THE CHURCH OF SAINT NICHOLAS
A timbered church consecrated to St. Michael the Archangel was built in 1605 in the eastern Slovak village of Habura near Medzilaborce. In 1740, it was sold and moved to the nearby village of Malá Polana where it was consecrated to St. Nicholas Divotvorec ("wonder maker") in 1759. The church belonged to the Greek-Catholic kirk and served its purpose until 1915, when it was severely damaged during the First World War. It was repaired only after the formation of Czechoslovakia, but it was not used since the end of the twentieth century, because at that time the stone church was already built in Malá Polana.
In1934, the church was in very bad condition and its extinction threatened. The construction was therefore offered for purchase in Hradec Králové. The Hradec Králové City Council approved the purchase of a church for twelve thousand Czechoslovak crowns at the suggestion of the town mayor Josef Pilnáček. The church was dismantled during May and June 1935 and transported by rail to Hradec Králové.
Already in the summer of 1935, the church wasin a new "home", in the Jirásek park. After minor modifications, it was ceremonially opened on October 28, 1935, as a monument of the people who died during the First World War.
Renovation of an unique church
The church is a three-part wooden building covered with shingles. Above each part of the building there is a turret, ending with a wooden cupola. The interior of the church is richly decorated with a number of pictures of the saints, called iconostasis. The church premises are enclosed with an original fence with a shingle crown. To the left of the church there is a wooden cross with symbols of the excruciation of Jesus Christ. In 2017, the church has undergone complete renovation, so now it is illuminated with newness. However, the bright color of larch wood will darken over time due to the weather, Within five years, the wood will turn gray in the weather and in about twenty years the wood should have the dark color that the Hradec people are used to.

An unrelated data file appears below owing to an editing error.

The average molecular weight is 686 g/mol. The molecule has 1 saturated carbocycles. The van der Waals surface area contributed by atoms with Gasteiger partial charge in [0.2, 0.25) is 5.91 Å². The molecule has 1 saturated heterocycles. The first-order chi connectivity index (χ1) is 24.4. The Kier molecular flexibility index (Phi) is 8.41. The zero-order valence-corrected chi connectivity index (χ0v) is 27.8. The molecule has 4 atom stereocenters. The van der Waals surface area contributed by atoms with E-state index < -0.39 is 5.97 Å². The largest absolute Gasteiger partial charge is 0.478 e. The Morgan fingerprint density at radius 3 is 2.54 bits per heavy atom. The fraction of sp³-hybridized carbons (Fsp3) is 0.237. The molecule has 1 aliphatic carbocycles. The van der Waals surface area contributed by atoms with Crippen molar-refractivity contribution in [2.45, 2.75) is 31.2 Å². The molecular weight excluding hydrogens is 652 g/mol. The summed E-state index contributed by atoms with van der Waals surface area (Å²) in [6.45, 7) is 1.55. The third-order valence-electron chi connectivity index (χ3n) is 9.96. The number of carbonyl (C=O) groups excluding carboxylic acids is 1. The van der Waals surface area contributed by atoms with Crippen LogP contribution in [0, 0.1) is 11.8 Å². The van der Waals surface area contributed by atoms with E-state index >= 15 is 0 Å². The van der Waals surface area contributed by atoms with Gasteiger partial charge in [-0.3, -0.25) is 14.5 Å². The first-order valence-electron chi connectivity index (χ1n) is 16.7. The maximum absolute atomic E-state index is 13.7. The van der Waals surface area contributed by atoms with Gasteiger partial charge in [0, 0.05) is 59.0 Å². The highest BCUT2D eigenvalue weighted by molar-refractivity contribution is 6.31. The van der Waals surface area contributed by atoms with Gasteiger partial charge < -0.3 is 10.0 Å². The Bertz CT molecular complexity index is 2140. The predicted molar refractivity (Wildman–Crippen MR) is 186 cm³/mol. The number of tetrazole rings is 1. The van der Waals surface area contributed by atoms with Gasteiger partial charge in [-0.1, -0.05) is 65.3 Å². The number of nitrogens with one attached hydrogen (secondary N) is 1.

The church has been equipped with super modern extinguisher to protect it from destruction, as well. Similar device are just in a few wooden buildings in Central Europe. When the suction device that monitors the interior of the church feels slight smell on two sensors, aspecial gas will begin to flow into the object to destroy the fire already in its initial phase. Tubes and gas tanks are sophistically placed under the shell of the all-wood construction. An interesting element, which was found almost a hundred years after the relocation of the church from Slovakia, is the millstone under the sacred prestol, the altar of the Orthodox Church, which is the symbol of life.
The church belongs to the group of Slovak timbered churches, of which the eight most valuable ones were included in list of UNESCO. The Hradec church did not appear on it because it is not located in its typical place. Its great value, nevertheless, is documented by wall paintings found on the perimeter walls after removal of the iconostasis. The painted beams picture biblical scenes, such as the Last Supper of the Lord. However, they are incomplete. The Cyrillic inscriptions, written in the Old Slavonic language of the 16th century can be seen on some of them.